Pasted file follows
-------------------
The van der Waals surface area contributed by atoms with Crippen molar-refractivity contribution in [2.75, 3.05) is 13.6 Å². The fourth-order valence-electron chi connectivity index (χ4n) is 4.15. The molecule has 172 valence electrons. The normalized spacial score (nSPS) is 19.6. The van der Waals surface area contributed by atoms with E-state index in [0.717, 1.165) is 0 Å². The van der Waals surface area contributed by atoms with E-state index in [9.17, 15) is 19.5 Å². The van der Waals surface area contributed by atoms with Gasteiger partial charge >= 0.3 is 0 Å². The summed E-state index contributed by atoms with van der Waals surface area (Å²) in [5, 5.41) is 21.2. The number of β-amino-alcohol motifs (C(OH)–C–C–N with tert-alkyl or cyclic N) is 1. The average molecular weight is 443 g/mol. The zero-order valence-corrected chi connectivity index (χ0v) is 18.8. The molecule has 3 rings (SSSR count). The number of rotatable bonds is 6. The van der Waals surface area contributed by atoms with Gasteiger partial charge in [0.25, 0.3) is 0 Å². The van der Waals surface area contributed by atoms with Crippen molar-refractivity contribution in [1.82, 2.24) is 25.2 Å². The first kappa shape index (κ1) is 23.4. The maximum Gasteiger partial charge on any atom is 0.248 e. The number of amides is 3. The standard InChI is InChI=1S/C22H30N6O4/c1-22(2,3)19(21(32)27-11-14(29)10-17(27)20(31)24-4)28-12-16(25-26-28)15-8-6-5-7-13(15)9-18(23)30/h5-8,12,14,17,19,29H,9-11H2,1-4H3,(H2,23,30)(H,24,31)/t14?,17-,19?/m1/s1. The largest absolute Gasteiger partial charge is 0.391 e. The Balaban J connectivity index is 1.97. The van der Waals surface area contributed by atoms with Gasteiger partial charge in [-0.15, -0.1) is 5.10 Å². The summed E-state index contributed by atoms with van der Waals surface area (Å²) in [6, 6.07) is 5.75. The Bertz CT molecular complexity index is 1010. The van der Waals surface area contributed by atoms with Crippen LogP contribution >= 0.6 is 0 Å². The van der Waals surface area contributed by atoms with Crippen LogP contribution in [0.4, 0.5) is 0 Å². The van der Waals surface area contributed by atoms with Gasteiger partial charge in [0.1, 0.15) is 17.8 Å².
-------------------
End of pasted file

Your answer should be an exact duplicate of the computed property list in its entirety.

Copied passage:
The van der Waals surface area contributed by atoms with Crippen molar-refractivity contribution in [2.75, 3.05) is 13.6 Å². The fourth-order valence-electron chi connectivity index (χ4n) is 4.15. The molecule has 172 valence electrons. The normalized spacial score (nSPS) is 19.6. The van der Waals surface area contributed by atoms with E-state index in [0.717, 1.165) is 0 Å². The van der Waals surface area contributed by atoms with E-state index in [9.17, 15) is 19.5 Å². The van der Waals surface area contributed by atoms with Gasteiger partial charge >= 0.3 is 0 Å². The summed E-state index contributed by atoms with van der Waals surface area (Å²) in [5, 5.41) is 21.2. The number of β-amino-alcohol motifs (C(OH)–C–C–N with tert-alkyl or cyclic N) is 1. The average molecular weight is 443 g/mol. The zero-order valence-corrected chi connectivity index (χ0v) is 18.8. The molecule has 3 rings (SSSR count). The number of rotatable bonds is 6. The van der Waals surface area contributed by atoms with Gasteiger partial charge in [0.25, 0.3) is 0 Å². The van der Waals surface area contributed by atoms with Crippen molar-refractivity contribution in [1.82, 2.24) is 25.2 Å². The first kappa shape index (κ1) is 23.4. The maximum Gasteiger partial charge on any atom is 0.248 e. The number of amides is 3. The standard InChI is InChI=1S/C22H30N6O4/c1-22(2,3)19(21(32)27-11-14(29)10-17(27)20(31)24-4)28-12-16(25-26-28)15-8-6-5-7-13(15)9-18(23)30/h5-8,12,14,17,19,29H,9-11H2,1-4H3,(H2,23,30)(H,24,31)/t14?,17-,19?/m1/s1. The largest absolute Gasteiger partial charge is 0.391 e. The Balaban J connectivity index is 1.97. The van der Waals surface area contributed by atoms with Gasteiger partial charge in [-0.15, -0.1) is 5.10 Å². The summed E-state index contributed by atoms with van der Waals surface area (Å²) in [6, 6.07) is 5.75. The Bertz CT molecular complexity index is 1010. The van der Waals surface area contributed by atoms with Crippen LogP contribution >= 0.6 is 0 Å². The van der Waals surface area contributed by atoms with Crippen LogP contribution in [0.4, 0.5) is 0 Å². The van der Waals surface area contributed by atoms with Gasteiger partial charge in [0.1, 0.15) is 17.8 Å².